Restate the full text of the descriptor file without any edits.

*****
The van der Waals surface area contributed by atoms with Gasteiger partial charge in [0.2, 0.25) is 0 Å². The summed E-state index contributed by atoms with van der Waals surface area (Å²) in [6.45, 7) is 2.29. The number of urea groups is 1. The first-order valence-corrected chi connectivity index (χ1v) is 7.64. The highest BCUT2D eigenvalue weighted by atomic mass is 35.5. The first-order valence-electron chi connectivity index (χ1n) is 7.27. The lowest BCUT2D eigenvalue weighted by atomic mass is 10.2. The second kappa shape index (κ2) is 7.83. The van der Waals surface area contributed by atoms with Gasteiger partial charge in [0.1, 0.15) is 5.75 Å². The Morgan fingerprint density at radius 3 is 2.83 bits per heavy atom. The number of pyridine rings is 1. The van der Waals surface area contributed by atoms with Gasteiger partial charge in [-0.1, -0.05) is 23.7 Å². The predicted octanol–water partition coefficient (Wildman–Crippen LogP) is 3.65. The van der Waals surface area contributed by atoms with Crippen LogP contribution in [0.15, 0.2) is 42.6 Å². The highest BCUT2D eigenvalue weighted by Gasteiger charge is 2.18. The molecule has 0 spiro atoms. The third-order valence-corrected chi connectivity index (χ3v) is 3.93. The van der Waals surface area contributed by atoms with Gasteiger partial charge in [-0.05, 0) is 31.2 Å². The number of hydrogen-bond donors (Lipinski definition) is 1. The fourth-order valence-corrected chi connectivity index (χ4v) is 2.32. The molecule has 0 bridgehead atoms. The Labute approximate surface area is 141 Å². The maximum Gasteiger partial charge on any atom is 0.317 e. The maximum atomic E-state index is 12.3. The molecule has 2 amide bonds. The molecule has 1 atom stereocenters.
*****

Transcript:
The van der Waals surface area contributed by atoms with Gasteiger partial charge in [0.2, 0.25) is 0 Å². The summed E-state index contributed by atoms with van der Waals surface area (Å²) in [6.45, 7) is 2.29. The number of urea groups is 1. The first-order valence-corrected chi connectivity index (χ1v) is 7.64. The highest BCUT2D eigenvalue weighted by atomic mass is 35.5. The first-order valence-electron chi connectivity index (χ1n) is 7.27. The lowest BCUT2D eigenvalue weighted by atomic mass is 10.2. The second kappa shape index (κ2) is 7.83. The van der Waals surface area contributed by atoms with Gasteiger partial charge in [0.1, 0.15) is 5.75 Å². The Morgan fingerprint density at radius 3 is 2.83 bits per heavy atom. The number of pyridine rings is 1. The van der Waals surface area contributed by atoms with Gasteiger partial charge in [-0.1, -0.05) is 23.7 Å². The predicted octanol–water partition coefficient (Wildman–Crippen LogP) is 3.65. The van der Waals surface area contributed by atoms with Crippen LogP contribution in [0.15, 0.2) is 42.6 Å². The highest BCUT2D eigenvalue weighted by Gasteiger charge is 2.18. The molecule has 0 spiro atoms. The third-order valence-corrected chi connectivity index (χ3v) is 3.93. The van der Waals surface area contributed by atoms with Gasteiger partial charge in [-0.05, 0) is 31.2 Å². The number of hydrogen-bond donors (Lipinski definition) is 1. The fourth-order valence-corrected chi connectivity index (χ4v) is 2.32. The molecule has 0 bridgehead atoms. The Labute approximate surface area is 141 Å². The maximum Gasteiger partial charge on any atom is 0.317 e. The maximum atomic E-state index is 12.3. The molecule has 2 amide bonds. The molecule has 1 atom stereocenters.